Department Takes Steps after Incident
Department Takes Steps After Incident
The Tech received a copy of the this letter addressed to members of the faculty of the Department of Electrical Engineering and Computer Science.
You may have read in The Tech["Pornography Display in 6.001 Provokes Debate on Decency," Feb 27] about the display of indecent material in the 6.001 lecture on Thursday, Feb. 26. This letter will bring you up to date about this incident and actions taken by the 6.001 staff and the department.
Social issues are often used in 6.001 to motivate technical discussions. On Thursday the topic was data structures, and the PICS project was used for motivation. PICS will let Internet users prevent access to sites they judge not to be suitable. Pornographic sites are among those which many people may wish to avoid, or have their children avoid. To introduce this discussion and illustrate the need for a system like PICS, the 6.001 staff displayed the home page of one easily accessed site.
This page included two images of nude or semi-nude women. The page was displayed from about 10:00 until a few minutes into the lecture. Many students found this indecent display to be offensive and inappropriate for 6.001. On Friday, I personally visited all fifteen 6.001 recitation sections and apologized to those who were offended, on behalf of the department. Professor of Electrical Engineering and Computer Science Harold Abelson PhD '73 also visited each section and explained the pedagogic intent of the display, and reassured students that they were right if they had been offended.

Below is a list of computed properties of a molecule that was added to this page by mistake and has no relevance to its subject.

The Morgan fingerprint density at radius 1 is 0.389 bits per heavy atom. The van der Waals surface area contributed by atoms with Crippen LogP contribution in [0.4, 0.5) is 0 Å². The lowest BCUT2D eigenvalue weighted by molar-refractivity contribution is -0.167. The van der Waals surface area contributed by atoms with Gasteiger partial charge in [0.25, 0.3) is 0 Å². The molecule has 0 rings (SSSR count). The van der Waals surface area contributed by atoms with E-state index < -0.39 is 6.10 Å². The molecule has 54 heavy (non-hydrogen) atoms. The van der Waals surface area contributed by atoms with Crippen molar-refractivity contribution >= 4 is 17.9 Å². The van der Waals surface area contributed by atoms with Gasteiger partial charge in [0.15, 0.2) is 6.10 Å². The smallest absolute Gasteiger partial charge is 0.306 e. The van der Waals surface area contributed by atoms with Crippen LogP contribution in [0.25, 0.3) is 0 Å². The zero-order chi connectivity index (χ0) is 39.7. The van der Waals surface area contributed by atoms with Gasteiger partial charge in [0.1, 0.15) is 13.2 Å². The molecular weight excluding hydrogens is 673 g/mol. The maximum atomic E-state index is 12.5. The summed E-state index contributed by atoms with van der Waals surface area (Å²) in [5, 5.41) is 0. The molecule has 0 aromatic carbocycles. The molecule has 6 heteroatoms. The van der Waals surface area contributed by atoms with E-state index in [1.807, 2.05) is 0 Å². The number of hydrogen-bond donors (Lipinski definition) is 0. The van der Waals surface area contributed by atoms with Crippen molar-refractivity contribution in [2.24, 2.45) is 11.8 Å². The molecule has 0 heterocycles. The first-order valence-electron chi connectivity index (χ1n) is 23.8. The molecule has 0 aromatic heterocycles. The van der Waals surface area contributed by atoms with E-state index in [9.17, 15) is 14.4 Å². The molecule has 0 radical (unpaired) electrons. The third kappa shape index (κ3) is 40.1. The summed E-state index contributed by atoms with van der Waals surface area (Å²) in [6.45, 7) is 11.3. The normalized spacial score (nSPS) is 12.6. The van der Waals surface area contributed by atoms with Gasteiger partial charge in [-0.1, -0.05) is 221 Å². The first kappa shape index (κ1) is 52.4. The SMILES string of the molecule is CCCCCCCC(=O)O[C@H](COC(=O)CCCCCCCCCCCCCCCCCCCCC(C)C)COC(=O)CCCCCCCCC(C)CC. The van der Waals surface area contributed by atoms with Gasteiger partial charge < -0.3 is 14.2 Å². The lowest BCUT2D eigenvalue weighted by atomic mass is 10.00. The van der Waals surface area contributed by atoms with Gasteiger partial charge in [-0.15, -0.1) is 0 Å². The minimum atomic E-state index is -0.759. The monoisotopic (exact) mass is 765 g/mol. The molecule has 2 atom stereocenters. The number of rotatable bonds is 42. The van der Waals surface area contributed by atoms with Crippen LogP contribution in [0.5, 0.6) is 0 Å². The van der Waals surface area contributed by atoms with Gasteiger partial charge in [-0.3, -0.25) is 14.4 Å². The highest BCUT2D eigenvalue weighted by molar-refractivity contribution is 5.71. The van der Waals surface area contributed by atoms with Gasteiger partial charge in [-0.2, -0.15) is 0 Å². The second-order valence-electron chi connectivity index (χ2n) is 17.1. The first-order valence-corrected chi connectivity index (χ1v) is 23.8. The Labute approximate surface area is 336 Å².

At March 4 lecture there was another apology for the benefit of those who missed recitation on Friday. It is not acceptable for EECS subjects to use instructional material that needlessly offends.
Indecent material, sexually explicit or other pornographic material, or any material that denigrates or devalues people, is seldom if ever appropriate in a classroom setting. All MIT students are welcome to take EECS subjects. Use of such material would undermine this principle of inclusion by making some students feel unwelcome.
The Department does not adhere to any specific definition of what may be included in instructional material. Instead, we rely on the good taste and judgment of the teaching staff. Only rarely does this practice lead to any problems. The responsibility to exercise good judgment will remain with you, the faculty. If at any time you are unsure about something you plan to present, you are encouraged to show it first to someone else whose judgment you trust.
Paul L. Penfield, Jr. ScD '60
Head of Electrical Engineering